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View Diary: With their bodies they saved children. (126 comments)

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  •  Why can't a tornado community build a school (11+ / 0-)

    that is safe in a tornado?

    •  Building a school to withstand an EF4 or 5 tornado (20+ / 0-)

      is going to cost considerably more than one able to withstand an F3 or less strong tornado, and it will require major engineering design expertise, rather than typical construction approaches.

      An EF4 with 200 mph winds (full of debris, cars, trucks, trees, housing materials, and golf ball sized or larger hail) rips through most surface structures in seconds. The tornado was a mile wide at its peak and cut a 9+ mile long swath of utter wreckage.   Even buildings with basements were not safe since shortly after the tornado passed, some of these flooded quickly (as water mains broke), and drowned dozens, maybe more. Gas leaks that caught fire and exploded took out other basement 'survivors'.  

      The tornado destroyed homes that had concrete 'safe rooms' on the surface level where people expected to survive.  It is likely this 'EF4' tornado will ultimately be designated an 'EF5' after full damage assessments are made.  People in this area had at most about 15 minutes to find adequate shelter from this monster tornado.  Safe buildings have to be quickly accessible as well as be able to be quickly locked down tight.

      Building a school with safe rooms adequate for the staff and students and anyone nearby in the neighborhood, might perhaps be constructed as a domed structure made of several feet of ribar reinforced concrete and steel beams, and shielded from electric, water and gas hazards but including survival water, food, radios, medical first aid gear, and things like pick axes and shovels and power tools, would be quite expensive to design, build and furnish, and train staff to use. A school board faced with building a conventionally constructed school for a few million dollars versus a super strong school for tens of millions or more, will ordinarily have a difficult time justifying the expense.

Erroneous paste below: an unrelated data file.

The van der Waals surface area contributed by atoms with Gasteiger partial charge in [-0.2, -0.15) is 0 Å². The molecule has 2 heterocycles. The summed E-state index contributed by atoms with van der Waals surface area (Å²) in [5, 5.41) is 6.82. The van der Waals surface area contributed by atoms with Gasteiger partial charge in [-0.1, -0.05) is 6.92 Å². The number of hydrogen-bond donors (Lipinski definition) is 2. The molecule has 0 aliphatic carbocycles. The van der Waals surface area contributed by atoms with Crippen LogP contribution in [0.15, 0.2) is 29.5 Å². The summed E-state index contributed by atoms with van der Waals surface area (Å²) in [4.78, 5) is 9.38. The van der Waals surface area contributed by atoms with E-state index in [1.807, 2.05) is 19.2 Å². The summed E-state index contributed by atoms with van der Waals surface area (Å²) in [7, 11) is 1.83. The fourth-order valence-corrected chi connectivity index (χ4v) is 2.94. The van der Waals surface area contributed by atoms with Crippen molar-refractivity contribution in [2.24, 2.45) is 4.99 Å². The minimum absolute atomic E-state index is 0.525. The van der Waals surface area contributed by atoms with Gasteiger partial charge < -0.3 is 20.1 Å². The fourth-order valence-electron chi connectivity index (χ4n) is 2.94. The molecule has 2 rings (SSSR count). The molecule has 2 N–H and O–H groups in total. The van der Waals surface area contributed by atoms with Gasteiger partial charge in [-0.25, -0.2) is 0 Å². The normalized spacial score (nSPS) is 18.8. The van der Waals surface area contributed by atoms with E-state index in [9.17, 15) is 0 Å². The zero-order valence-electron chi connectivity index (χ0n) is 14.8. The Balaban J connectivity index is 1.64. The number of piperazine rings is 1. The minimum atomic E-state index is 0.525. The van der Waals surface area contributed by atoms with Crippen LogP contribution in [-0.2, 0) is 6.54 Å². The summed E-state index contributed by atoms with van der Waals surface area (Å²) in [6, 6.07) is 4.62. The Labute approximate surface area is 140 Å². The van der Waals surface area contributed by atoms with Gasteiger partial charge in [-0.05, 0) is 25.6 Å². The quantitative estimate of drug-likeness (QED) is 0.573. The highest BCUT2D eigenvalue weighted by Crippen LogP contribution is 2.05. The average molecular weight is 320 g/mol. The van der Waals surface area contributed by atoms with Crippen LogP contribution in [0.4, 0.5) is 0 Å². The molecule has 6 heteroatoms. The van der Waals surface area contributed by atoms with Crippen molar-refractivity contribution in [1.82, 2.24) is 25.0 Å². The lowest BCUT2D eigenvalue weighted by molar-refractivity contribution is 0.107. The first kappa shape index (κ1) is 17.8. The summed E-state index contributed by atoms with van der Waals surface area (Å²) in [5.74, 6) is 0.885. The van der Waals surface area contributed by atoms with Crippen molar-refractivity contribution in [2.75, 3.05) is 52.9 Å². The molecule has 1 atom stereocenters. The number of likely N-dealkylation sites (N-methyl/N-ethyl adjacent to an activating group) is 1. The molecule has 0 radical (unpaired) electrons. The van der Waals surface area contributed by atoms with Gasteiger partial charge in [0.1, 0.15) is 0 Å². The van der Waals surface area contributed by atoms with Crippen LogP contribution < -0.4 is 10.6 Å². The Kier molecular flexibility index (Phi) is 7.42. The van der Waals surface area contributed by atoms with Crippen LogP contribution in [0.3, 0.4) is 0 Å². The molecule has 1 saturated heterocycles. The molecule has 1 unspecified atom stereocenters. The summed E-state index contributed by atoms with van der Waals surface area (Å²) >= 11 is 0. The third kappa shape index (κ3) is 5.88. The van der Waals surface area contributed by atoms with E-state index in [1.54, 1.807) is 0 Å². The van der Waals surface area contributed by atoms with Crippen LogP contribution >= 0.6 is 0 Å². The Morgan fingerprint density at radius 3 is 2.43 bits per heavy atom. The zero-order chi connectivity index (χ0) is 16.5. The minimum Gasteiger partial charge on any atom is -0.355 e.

When life gives you wingnuts, make wingnut butter!

      by antirove on Tue May 21, 2013 at 01:40:30 AM PDT

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      •  And besides, schools now have to budget for more (11+ / 0-)

        important things like armed guards and such, amirite?

      •  well, in my local middle school where i work (16+ / 0-)

        in NJ they are finally getting around to removing the asbestos tiles, as there was no money during the required asbestos abatement to do the floors 20 years ago. I am in a newer school, opened in 1962. Today i will be at an elementary school where I counsel younger kids, built in 1950. My job today will likely be to reassure them that tornados don't happen often here ( neither do hurricanes, but we've had two inthe last two years) and that the thunderstorms we expect today will not harm us. And that we would never let anything happen to them. Because this is all they will be talking about today.

      •  May I add that (9+ / 0-)